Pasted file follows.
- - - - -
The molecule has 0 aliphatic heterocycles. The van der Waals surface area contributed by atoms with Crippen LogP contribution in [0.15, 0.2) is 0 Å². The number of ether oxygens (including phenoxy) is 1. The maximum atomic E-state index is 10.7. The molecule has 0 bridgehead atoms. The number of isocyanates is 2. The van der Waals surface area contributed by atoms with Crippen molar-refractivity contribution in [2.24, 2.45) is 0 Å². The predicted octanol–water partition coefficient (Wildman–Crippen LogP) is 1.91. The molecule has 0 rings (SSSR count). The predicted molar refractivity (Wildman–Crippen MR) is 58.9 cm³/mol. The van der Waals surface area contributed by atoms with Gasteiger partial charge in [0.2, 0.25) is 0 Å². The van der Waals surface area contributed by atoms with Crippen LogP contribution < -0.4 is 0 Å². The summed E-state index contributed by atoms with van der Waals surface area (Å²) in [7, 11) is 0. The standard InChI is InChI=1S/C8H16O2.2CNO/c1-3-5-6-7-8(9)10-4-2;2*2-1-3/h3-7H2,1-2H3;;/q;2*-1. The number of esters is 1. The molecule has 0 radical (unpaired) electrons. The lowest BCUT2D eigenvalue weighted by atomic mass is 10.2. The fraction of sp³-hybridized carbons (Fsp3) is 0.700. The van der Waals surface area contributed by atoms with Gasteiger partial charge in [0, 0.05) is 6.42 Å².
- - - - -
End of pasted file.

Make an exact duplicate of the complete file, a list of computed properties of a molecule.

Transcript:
The molecule has 0 aliphatic heterocycles. The van der Waals surface area contributed by atoms with Crippen LogP contribution in [0.15, 0.2) is 0 Å². The number of ether oxygens (including phenoxy) is 1. The maximum atomic E-state index is 10.7. The molecule has 0 bridgehead atoms. The number of isocyanates is 2. The van der Waals surface area contributed by atoms with Crippen molar-refractivity contribution in [2.24, 2.45) is 0 Å². The predicted octanol–water partition coefficient (Wildman–Crippen LogP) is 1.91. The molecule has 0 rings (SSSR count). The predicted molar refractivity (Wildman–Crippen MR) is 58.9 cm³/mol. The van der Waals surface area contributed by atoms with Gasteiger partial charge in [0.2, 0.25) is 0 Å². The van der Waals surface area contributed by atoms with Crippen LogP contribution < -0.4 is 0 Å². The summed E-state index contributed by atoms with van der Waals surface area (Å²) in [7, 11) is 0. The standard InChI is InChI=1S/C8H16O2.2CNO/c1-3-5-6-7-8(9)10-4-2;2*2-1-3/h3-7H2,1-2H3;;/q;2*-1. The number of esters is 1. The molecule has 0 radical (unpaired) electrons. The lowest BCUT2D eigenvalue weighted by atomic mass is 10.2. The fraction of sp³-hybridized carbons (Fsp3) is 0.700. The van der Waals surface area contributed by atoms with Gasteiger partial charge in [0, 0.05) is 6.42 Å².